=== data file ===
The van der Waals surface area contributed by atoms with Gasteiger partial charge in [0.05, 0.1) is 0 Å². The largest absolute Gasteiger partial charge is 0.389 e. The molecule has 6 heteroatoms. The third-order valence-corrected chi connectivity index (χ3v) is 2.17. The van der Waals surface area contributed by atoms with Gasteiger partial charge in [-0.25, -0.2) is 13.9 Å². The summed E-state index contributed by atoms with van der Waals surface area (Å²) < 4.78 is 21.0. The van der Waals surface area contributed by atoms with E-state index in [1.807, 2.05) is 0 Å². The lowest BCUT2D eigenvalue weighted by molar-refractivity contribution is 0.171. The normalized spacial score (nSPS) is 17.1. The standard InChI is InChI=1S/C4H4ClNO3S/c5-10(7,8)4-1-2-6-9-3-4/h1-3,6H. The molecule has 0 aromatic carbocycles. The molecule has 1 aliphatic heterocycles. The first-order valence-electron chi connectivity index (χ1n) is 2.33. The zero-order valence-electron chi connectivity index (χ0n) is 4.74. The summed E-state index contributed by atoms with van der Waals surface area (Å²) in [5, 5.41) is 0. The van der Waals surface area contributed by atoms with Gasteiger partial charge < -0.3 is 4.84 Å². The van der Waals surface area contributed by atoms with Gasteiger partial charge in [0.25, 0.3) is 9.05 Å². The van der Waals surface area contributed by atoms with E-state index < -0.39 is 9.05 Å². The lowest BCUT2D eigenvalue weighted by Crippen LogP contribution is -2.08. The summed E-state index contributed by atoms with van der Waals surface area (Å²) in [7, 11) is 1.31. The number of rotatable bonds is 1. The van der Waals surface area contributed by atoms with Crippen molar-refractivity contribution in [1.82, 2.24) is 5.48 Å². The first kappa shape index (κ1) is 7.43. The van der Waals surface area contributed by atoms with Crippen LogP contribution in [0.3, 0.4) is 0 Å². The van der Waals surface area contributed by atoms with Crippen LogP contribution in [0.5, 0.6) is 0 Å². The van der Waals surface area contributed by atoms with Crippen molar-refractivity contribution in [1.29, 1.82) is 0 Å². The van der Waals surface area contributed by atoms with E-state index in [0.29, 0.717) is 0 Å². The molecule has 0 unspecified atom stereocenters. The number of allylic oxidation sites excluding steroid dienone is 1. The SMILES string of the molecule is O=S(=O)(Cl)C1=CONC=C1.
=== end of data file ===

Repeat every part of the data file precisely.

The van der Waals surface area contributed by atoms with Gasteiger partial charge in [0.05, 0.1) is 0 Å². The largest absolute Gasteiger partial charge is 0.389 e. The molecule has 6 heteroatoms. The third-order valence-corrected chi connectivity index (χ3v) is 2.17. The van der Waals surface area contributed by atoms with Gasteiger partial charge in [-0.25, -0.2) is 13.9 Å². The summed E-state index contributed by atoms with van der Waals surface area (Å²) < 4.78 is 21.0. The van der Waals surface area contributed by atoms with E-state index in [1.807, 2.05) is 0 Å². The lowest BCUT2D eigenvalue weighted by molar-refractivity contribution is 0.171. The normalized spacial score (nSPS) is 17.1. The standard InChI is InChI=1S/C4H4ClNO3S/c5-10(7,8)4-1-2-6-9-3-4/h1-3,6H. The molecule has 0 aromatic carbocycles. The molecule has 1 aliphatic heterocycles. The first-order valence-electron chi connectivity index (χ1n) is 2.33. The zero-order valence-electron chi connectivity index (χ0n) is 4.74. The summed E-state index contributed by atoms with van der Waals surface area (Å²) in [5, 5.41) is 0. The van der Waals surface area contributed by atoms with Gasteiger partial charge < -0.3 is 4.84 Å². The van der Waals surface area contributed by atoms with Gasteiger partial charge in [0.25, 0.3) is 9.05 Å². The van der Waals surface area contributed by atoms with E-state index < -0.39 is 9.05 Å². The lowest BCUT2D eigenvalue weighted by Crippen LogP contribution is -2.08. The summed E-state index contributed by atoms with van der Waals surface area (Å²) in [7, 11) is 1.31. The number of rotatable bonds is 1. The van der Waals surface area contributed by atoms with Crippen molar-refractivity contribution in [1.82, 2.24) is 5.48 Å². The first kappa shape index (κ1) is 7.43. The van der Waals surface area contributed by atoms with Crippen LogP contribution in [0.3, 0.4) is 0 Å². The van der Waals surface area contributed by atoms with Crippen LogP contribution in [0.5, 0.6) is 0 Å². The van der Waals surface area contributed by atoms with Crippen molar-refractivity contribution in [1.29, 1.82) is 0 Å². The van der Waals surface area contributed by atoms with E-state index in [0.29, 0.717) is 0 Å². The molecule has 0 unspecified atom stereocenters. The number of allylic oxidation sites excluding steroid dienone is 1. The SMILES string of the molecule is O=S(=O)(Cl)C1=CONC=C1.